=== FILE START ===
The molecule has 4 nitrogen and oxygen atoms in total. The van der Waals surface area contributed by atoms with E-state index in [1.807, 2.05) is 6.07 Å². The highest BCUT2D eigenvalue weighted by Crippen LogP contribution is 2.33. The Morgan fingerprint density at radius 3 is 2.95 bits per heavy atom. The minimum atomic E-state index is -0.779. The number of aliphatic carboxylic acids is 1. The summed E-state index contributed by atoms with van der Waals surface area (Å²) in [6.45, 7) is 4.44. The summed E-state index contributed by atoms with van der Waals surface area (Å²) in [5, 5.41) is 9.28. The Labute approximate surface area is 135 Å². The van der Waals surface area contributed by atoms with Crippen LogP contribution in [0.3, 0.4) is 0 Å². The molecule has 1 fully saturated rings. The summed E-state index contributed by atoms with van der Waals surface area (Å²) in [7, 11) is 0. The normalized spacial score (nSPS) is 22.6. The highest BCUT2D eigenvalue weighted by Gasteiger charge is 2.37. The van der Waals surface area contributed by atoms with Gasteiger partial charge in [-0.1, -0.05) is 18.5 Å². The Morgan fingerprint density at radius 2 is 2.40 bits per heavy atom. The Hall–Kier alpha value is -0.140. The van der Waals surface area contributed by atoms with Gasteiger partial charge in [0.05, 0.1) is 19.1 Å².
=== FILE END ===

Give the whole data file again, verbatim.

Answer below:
The molecule has 4 nitrogen and oxygen atoms in total. The van der Waals surface area contributed by atoms with E-state index in [1.807, 2.05) is 6.07 Å². The highest BCUT2D eigenvalue weighted by Crippen LogP contribution is 2.33. The Morgan fingerprint density at radius 3 is 2.95 bits per heavy atom. The minimum atomic E-state index is -0.779. The number of aliphatic carboxylic acids is 1. The summed E-state index contributed by atoms with van der Waals surface area (Å²) in [6.45, 7) is 4.44. The summed E-state index contributed by atoms with van der Waals surface area (Å²) in [5, 5.41) is 9.28. The Labute approximate surface area is 135 Å². The van der Waals surface area contributed by atoms with Crippen LogP contribution in [0.3, 0.4) is 0 Å². The molecule has 1 fully saturated rings. The summed E-state index contributed by atoms with van der Waals surface area (Å²) in [7, 11) is 0. The normalized spacial score (nSPS) is 22.6. The highest BCUT2D eigenvalue weighted by Gasteiger charge is 2.37. The van der Waals surface area contributed by atoms with Gasteiger partial charge in [-0.1, -0.05) is 18.5 Å². The Morgan fingerprint density at radius 2 is 2.40 bits per heavy atom. The Hall–Kier alpha value is -0.140. The van der Waals surface area contributed by atoms with Gasteiger partial charge in [0.05, 0.1) is 19.1 Å².